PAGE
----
Hacking the system: How to land meetings with anyone you want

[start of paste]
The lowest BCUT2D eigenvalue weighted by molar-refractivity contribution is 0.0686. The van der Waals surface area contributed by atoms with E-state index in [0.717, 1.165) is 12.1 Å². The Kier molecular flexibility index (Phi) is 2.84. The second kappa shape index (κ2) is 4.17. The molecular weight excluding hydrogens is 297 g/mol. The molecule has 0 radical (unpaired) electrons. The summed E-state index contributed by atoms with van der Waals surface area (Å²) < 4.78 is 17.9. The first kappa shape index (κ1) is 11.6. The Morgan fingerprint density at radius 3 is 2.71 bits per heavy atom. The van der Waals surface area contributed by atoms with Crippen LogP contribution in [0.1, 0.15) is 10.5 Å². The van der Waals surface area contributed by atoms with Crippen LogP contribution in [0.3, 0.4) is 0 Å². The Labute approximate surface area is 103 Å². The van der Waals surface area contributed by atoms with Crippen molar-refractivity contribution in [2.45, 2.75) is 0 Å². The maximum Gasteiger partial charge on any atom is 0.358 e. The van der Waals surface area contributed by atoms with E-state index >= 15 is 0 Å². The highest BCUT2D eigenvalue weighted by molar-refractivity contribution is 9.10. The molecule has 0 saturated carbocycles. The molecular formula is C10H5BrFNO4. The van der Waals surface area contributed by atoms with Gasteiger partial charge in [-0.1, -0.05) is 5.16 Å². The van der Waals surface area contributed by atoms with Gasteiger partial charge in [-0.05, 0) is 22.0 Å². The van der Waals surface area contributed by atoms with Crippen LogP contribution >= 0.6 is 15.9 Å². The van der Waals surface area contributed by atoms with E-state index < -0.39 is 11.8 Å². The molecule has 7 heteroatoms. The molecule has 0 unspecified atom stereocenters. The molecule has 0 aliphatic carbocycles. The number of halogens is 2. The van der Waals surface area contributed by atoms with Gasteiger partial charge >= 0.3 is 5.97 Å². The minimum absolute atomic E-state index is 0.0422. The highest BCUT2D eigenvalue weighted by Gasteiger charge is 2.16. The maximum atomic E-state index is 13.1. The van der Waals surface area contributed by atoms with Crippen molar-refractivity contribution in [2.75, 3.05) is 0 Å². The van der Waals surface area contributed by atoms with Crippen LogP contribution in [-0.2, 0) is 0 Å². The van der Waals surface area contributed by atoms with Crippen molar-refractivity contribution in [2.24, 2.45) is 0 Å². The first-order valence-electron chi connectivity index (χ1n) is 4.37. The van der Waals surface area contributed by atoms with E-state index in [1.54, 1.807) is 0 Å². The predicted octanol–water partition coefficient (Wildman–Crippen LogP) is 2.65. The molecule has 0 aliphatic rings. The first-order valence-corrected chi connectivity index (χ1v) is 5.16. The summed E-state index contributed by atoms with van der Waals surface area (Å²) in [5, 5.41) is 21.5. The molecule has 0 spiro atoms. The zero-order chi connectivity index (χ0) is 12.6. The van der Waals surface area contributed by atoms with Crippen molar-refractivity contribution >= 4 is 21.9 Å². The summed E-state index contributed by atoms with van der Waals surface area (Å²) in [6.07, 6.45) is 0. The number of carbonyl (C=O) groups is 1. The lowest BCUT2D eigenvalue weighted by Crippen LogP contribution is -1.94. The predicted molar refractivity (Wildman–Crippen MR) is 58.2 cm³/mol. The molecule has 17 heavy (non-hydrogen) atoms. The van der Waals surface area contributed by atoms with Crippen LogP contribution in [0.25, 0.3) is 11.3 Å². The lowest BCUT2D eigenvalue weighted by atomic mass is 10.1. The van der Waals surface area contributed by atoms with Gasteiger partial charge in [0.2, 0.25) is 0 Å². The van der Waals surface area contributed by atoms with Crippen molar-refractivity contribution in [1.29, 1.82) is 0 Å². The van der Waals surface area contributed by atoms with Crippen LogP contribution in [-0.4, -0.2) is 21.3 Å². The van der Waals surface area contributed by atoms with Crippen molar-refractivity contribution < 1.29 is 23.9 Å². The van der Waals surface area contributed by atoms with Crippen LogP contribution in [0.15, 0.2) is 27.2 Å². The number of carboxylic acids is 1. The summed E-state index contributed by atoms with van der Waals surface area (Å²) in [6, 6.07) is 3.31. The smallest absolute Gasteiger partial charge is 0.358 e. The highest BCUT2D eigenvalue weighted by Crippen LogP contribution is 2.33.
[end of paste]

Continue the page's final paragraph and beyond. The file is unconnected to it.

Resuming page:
3 important rules to followhere are the a few simple yet important rules to follow when you’re using this strategy.rule one: find a schedule and stick to it. tell the person you’re going to send them an e-mail every day for the next 30 days, or whatever time period you’d be happy with knowing you tried your hardest if you do decide to quit and give up. then add a reminder to your phone because you’re already busy; probably just as busy as the person you’re trying to reach. if you’ve got an iphone, this means just pulling up your calendar, setting an event for 9 pm every night—or whenever you know you’re most likely to be at a computer—setting it to repeat daily, and then acting on it consistently. don’t plan on missing any of these. if you know you’re going to be away for a period of time, don’t commit to this plan.rule two: be respectful. tell them if they ask you to stop, then you will—and stop if they ask you to, don’t keep asking. there’s always a fine line between persistence and desperation, and you don’t want to cross over into desperation. this requires some personal judgment skills, and you can apply this to a lot of other situations that require some degree of persistence, so always check yourself and ask “am i acting desperately, or am i acting persistently?” i’m not sure there’s a rule to know when you’re one or the other; i listen to my gut feeling first, and then i reason with myself.rule three: make the reasons for meeting good. don’t just come up with lame excuses for why someone should meet with you. put some thought into it, and actually sell the person on how they’d benefit from meeting you. what do they get out of it? evan had been talking to—or “at”—this investor for 6 or 7 months. here’s what probably happened: this investor read the e-mails, and there was probably no clear call to action other than “hey want to meet up sometime?” there was probably no sense of urgency. while the updates may have been somewhat interesting, the investor probably thought “ok, well i’ve got 500 other e-mails in my inbox, i should probably get to work on those. this was a good read, maybe i’ll follow up some day.” then they hit the “archive” button and forgot it was ever sent. they might have seen some other messages and had the same reaction.